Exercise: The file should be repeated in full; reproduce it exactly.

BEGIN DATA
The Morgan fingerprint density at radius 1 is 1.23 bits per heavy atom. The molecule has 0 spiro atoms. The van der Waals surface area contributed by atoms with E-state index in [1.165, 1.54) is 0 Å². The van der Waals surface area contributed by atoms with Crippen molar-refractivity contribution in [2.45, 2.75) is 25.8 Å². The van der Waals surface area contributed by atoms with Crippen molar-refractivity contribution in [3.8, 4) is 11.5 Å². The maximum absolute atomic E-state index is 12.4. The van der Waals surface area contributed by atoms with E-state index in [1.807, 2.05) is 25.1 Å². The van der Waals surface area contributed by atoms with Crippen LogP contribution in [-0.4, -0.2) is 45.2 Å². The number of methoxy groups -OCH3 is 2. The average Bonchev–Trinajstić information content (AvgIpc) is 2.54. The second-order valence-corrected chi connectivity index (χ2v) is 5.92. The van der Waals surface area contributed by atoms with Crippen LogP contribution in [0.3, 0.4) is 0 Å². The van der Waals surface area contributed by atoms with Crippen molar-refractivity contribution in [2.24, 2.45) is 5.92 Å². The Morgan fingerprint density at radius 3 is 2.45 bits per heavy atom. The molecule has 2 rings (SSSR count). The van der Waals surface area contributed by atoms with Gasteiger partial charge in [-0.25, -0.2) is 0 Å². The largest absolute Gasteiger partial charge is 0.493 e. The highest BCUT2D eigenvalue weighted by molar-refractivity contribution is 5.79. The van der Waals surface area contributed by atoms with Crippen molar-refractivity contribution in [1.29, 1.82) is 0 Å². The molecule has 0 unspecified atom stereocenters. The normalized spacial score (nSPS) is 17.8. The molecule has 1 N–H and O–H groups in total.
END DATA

The Morgan fingerprint density at radius 1 is 1.23 bits per heavy atom. The molecule has 0 spiro atoms. The van der Waals surface area contributed by atoms with E-state index in [1.165, 1.54) is 0 Å². The van der Waals surface area contributed by atoms with Crippen molar-refractivity contribution in [2.45, 2.75) is 25.8 Å². The van der Waals surface area contributed by atoms with Crippen molar-refractivity contribution in [3.8, 4) is 11.5 Å². The maximum absolute atomic E-state index is 12.4. The van der Waals surface area contributed by atoms with E-state index in [1.807, 2.05) is 25.1 Å². The van der Waals surface area contributed by atoms with Crippen LogP contribution in [-0.4, -0.2) is 45.2 Å². The number of methoxy groups -OCH3 is 2. The average Bonchev–Trinajstić information content (AvgIpc) is 2.54. The second-order valence-corrected chi connectivity index (χ2v) is 5.92. The van der Waals surface area contributed by atoms with Crippen LogP contribution in [0.3, 0.4) is 0 Å². The van der Waals surface area contributed by atoms with Crippen molar-refractivity contribution in [2.24, 2.45) is 5.92 Å². The Morgan fingerprint density at radius 3 is 2.45 bits per heavy atom. The molecule has 2 rings (SSSR count). The van der Waals surface area contributed by atoms with Gasteiger partial charge in [-0.25, -0.2) is 0 Å². The largest absolute Gasteiger partial charge is 0.493 e. The highest BCUT2D eigenvalue weighted by molar-refractivity contribution is 5.79. The van der Waals surface area contributed by atoms with Crippen molar-refractivity contribution in [1.29, 1.82) is 0 Å². The molecule has 0 unspecified atom stereocenters. The normalized spacial score (nSPS) is 17.8. The molecule has 1 N–H and O–H groups in total.